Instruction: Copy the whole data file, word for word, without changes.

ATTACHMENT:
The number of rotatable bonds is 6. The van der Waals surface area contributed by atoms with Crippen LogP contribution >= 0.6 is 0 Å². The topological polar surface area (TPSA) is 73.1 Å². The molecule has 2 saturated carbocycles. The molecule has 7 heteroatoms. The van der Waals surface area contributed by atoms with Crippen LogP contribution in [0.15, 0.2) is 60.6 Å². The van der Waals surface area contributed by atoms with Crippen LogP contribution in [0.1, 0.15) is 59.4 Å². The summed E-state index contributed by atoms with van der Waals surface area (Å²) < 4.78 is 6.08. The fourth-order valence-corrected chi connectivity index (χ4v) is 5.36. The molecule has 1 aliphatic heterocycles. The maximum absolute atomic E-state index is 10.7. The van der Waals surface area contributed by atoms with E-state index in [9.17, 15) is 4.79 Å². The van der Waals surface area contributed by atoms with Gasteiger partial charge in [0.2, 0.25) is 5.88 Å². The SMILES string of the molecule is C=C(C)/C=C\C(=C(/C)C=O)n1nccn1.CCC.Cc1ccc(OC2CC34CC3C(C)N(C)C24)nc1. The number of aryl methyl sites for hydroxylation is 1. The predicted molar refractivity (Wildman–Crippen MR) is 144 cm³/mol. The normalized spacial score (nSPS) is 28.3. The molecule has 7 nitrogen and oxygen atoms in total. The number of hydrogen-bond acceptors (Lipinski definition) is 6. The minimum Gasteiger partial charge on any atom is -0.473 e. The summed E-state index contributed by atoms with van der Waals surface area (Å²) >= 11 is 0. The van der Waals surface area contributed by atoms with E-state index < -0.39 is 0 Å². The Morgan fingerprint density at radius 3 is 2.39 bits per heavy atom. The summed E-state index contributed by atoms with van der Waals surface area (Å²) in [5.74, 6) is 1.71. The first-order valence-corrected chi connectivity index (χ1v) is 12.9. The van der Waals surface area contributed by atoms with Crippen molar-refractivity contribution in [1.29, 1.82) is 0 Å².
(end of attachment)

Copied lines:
The number of rotatable bonds is 6. The van der Waals surface area contributed by atoms with Crippen LogP contribution >= 0.6 is 0 Å². The topological polar surface area (TPSA) is 73.1 Å². The molecule has 2 saturated carbocycles. The molecule has 7 heteroatoms. The van der Waals surface area contributed by atoms with Crippen LogP contribution in [0.15, 0.2) is 60.6 Å². The van der Waals surface area contributed by atoms with Crippen LogP contribution in [0.1, 0.15) is 59.4 Å². The summed E-state index contributed by atoms with van der Waals surface area (Å²) < 4.78 is 6.08. The fourth-order valence-corrected chi connectivity index (χ4v) is 5.36. The molecule has 1 aliphatic heterocycles. The maximum absolute atomic E-state index is 10.7. The van der Waals surface area contributed by atoms with E-state index in [9.17, 15) is 4.79 Å². The van der Waals surface area contributed by atoms with Gasteiger partial charge in [0.2, 0.25) is 5.88 Å². The SMILES string of the molecule is C=C(C)/C=C\C(=C(/C)C=O)n1nccn1.CCC.Cc1ccc(OC2CC34CC3C(C)N(C)C24)nc1. The number of aryl methyl sites for hydroxylation is 1. The predicted molar refractivity (Wildman–Crippen MR) is 144 cm³/mol. The normalized spacial score (nSPS) is 28.3. The molecule has 7 nitrogen and oxygen atoms in total. The number of hydrogen-bond acceptors (Lipinski definition) is 6. The minimum Gasteiger partial charge on any atom is -0.473 e. The summed E-state index contributed by atoms with van der Waals surface area (Å²) >= 11 is 0. The van der Waals surface area contributed by atoms with E-state index < -0.39 is 0 Å². The Morgan fingerprint density at radius 3 is 2.39 bits per heavy atom. The summed E-state index contributed by atoms with van der Waals surface area (Å²) in [5.74, 6) is 1.71. The first-order valence-corrected chi connectivity index (χ1v) is 12.9. The van der Waals surface area contributed by atoms with Crippen molar-refractivity contribution in [1.29, 1.82) is 0 Å².